With only half of the medics having arrived, the team decided to proceed with introductions and some anatomy and trauma care overview. Some participants also assembled trauma kits for later in the week, while others finalized presentations or prepared models and equipment.

The training commenced with a brief introduction, followed by a refresher course on basic anatomy.

Next, our Trauma Specialist and ER Physician discussed the basics of trauma and first responder care, highlighting issues relevant to medics working in combat and other hazardous situations.

Some brief thoughts on this week's peace agreement between the KNU and Burmese Government

While the recently signed ceasefire between the Burmese government and the Karen National Union (KNU) may portend a decrease in violence and direct combat, the agreement changes little in the lives of many of the Karen medics participating in the training. Many provincial borders and Karen population centers remain littered with land mines, and fighting in other parts of the country continues. Landmine accidents are sure to continue, and the relative isolation of many Karen villages means that many medics play a vital role in general trauma care within their communities.

In short, while the Karen leaders may have reached an accord with the Burmese government, little has changed in the day-to-day work of many of the medics.

Brief Overview of GHAP's Work in Thailand

The semi-annual GHAP training in Northern Thailand teaches trauma care to Burmese Karen medics, many of whom travel for days and across the border in order to attend.

The medics have a variety of experience: some have just started their medical training, while others have years of practice and have performed advanced trauma care in some of the most extreme jungle environments. Many of the medics are the only real trauma experts in their regions, and perform both combat medic services and serve as trauma surgeons in their communities.

While the fighting between Karen forces and the Burmese government wanes and waxes, there remain thousands of landmines and other unexploded ordinance strewn around Karen populations centers, and injuries remains common. As such, many of the medics, especially those in more remote provinces, are constantly on call, and must be skilled in everything from basic wound and burn care to fasciotomies and amputations.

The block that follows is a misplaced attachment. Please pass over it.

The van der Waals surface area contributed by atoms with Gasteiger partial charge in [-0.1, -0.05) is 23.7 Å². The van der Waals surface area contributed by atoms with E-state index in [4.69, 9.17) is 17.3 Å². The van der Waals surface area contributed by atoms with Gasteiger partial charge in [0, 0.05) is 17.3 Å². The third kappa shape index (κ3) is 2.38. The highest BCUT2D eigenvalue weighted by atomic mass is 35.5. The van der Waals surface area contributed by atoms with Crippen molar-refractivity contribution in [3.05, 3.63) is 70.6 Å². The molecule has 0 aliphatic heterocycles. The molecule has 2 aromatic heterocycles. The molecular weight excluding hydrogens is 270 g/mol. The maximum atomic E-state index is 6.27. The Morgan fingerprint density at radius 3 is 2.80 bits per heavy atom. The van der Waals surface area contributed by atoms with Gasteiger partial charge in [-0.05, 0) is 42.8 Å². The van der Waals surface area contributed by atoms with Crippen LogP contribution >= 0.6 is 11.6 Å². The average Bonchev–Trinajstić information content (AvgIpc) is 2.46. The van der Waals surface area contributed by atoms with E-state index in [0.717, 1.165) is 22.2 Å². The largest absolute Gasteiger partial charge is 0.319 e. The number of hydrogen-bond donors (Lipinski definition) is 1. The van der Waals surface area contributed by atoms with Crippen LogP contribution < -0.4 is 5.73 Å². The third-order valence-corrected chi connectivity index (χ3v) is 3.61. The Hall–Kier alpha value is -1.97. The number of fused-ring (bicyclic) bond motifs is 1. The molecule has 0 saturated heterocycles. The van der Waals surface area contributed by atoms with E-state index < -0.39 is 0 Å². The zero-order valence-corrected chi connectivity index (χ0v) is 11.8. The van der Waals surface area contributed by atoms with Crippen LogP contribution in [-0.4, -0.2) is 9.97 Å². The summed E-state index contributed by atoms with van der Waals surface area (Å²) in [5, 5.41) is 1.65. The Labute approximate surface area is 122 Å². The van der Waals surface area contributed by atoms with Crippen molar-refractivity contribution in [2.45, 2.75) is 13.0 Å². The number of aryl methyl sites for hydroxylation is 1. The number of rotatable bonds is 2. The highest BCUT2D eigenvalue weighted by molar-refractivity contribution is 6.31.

GHAP, with its partner group AAI, aims to teach the medical skills necessary for Karen medics to operate independently and decrease mortality rates from survivable injuries . It further seeks to teach skills suited to the rough conditions in which the medics operate, and in ways through which the medics can pass on skills to those unable to attend the trainings.

The six-day training includes lessons in basic anatomy and wound care, to more advanced courses in intubation and airway management, orthopedic treatments, and amputations. All of the medical professions involved in the training volunteer their own time and receive no remuneration.

Sunday, January 15, 2012

A little bit of pre-training fun

While we're looking at 8-12 hours of training per day, the team does deserve to have a little fun. Naturally, dinner and karaoke ensued.

Arrival in Northern Thailand

We arrived in Northern Thailand on Saturday afternoon. After a quick meal, everyone set about planning lessons and discussing various educational models and strategies.

The team is comprised of:
- One Trauma Medic Specialist
- Five Emergency Room Physicians
- A Nurse educator
- An OB/GYN Resident
- One medical student
- Our excellent GHAP Trauma intern
- A human rights lawyer (and impromptu blogger and photographer) along for the ride

We are expecting between 20 an 35 Karen medics to attend, but won't know the exact numbers until training begins tomorrow morning. For now, the afternoon has been spent drinking coffee at the hotel, planning lessons, and discussing teaching strategies. Tomorrow we will head out to the training site and meet the medics.